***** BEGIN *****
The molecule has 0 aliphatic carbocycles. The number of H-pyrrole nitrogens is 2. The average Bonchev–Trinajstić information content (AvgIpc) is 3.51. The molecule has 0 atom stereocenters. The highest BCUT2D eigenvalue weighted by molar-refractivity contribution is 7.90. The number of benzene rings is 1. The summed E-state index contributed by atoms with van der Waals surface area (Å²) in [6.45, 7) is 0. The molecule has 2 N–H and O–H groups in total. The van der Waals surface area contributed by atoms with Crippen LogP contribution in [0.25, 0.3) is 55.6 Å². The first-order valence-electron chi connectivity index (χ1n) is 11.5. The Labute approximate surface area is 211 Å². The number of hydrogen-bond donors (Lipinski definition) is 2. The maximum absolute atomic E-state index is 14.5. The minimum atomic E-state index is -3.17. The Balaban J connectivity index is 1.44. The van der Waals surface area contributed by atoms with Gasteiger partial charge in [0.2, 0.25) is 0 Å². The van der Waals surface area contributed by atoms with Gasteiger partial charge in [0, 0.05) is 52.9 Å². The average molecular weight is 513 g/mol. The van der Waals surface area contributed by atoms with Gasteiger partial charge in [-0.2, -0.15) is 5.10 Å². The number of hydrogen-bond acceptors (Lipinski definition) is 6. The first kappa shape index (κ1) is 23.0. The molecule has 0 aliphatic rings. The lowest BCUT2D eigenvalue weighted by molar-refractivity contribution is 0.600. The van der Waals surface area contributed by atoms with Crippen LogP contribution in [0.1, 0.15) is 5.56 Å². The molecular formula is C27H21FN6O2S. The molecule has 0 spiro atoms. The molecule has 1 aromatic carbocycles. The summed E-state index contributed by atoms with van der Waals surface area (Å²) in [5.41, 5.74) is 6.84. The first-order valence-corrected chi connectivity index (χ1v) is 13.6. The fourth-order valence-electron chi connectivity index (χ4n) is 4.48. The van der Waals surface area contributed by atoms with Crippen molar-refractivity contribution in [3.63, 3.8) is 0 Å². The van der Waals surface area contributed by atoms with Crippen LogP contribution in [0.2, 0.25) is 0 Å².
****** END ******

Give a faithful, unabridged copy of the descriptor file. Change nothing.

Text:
The molecule has 0 aliphatic carbocycles. The number of H-pyrrole nitrogens is 2. The average Bonchev–Trinajstić information content (AvgIpc) is 3.51. The molecule has 0 atom stereocenters. The highest BCUT2D eigenvalue weighted by molar-refractivity contribution is 7.90. The number of benzene rings is 1. The summed E-state index contributed by atoms with van der Waals surface area (Å²) in [6.45, 7) is 0. The molecule has 2 N–H and O–H groups in total. The van der Waals surface area contributed by atoms with Crippen LogP contribution in [0.25, 0.3) is 55.6 Å². The first-order valence-electron chi connectivity index (χ1n) is 11.5. The Labute approximate surface area is 211 Å². The number of hydrogen-bond donors (Lipinski definition) is 2. The maximum absolute atomic E-state index is 14.5. The minimum atomic E-state index is -3.17. The Balaban J connectivity index is 1.44. The van der Waals surface area contributed by atoms with Gasteiger partial charge in [0.2, 0.25) is 0 Å². The van der Waals surface area contributed by atoms with Gasteiger partial charge in [0, 0.05) is 52.9 Å². The average molecular weight is 513 g/mol. The van der Waals surface area contributed by atoms with Gasteiger partial charge in [-0.2, -0.15) is 5.10 Å². The number of hydrogen-bond acceptors (Lipinski definition) is 6. The first kappa shape index (κ1) is 23.0. The molecule has 0 aliphatic rings. The lowest BCUT2D eigenvalue weighted by molar-refractivity contribution is 0.600. The van der Waals surface area contributed by atoms with Crippen LogP contribution in [0.1, 0.15) is 5.56 Å². The molecular formula is C27H21FN6O2S. The molecule has 0 spiro atoms. The molecule has 1 aromatic carbocycles. The summed E-state index contributed by atoms with van der Waals surface area (Å²) in [5.41, 5.74) is 6.84. The first-order valence-corrected chi connectivity index (χ1v) is 13.6. The fourth-order valence-electron chi connectivity index (χ4n) is 4.48. The van der Waals surface area contributed by atoms with Crippen molar-refractivity contribution in [3.63, 3.8) is 0 Å². The van der Waals surface area contributed by atoms with Crippen LogP contribution in [0.2, 0.25) is 0 Å².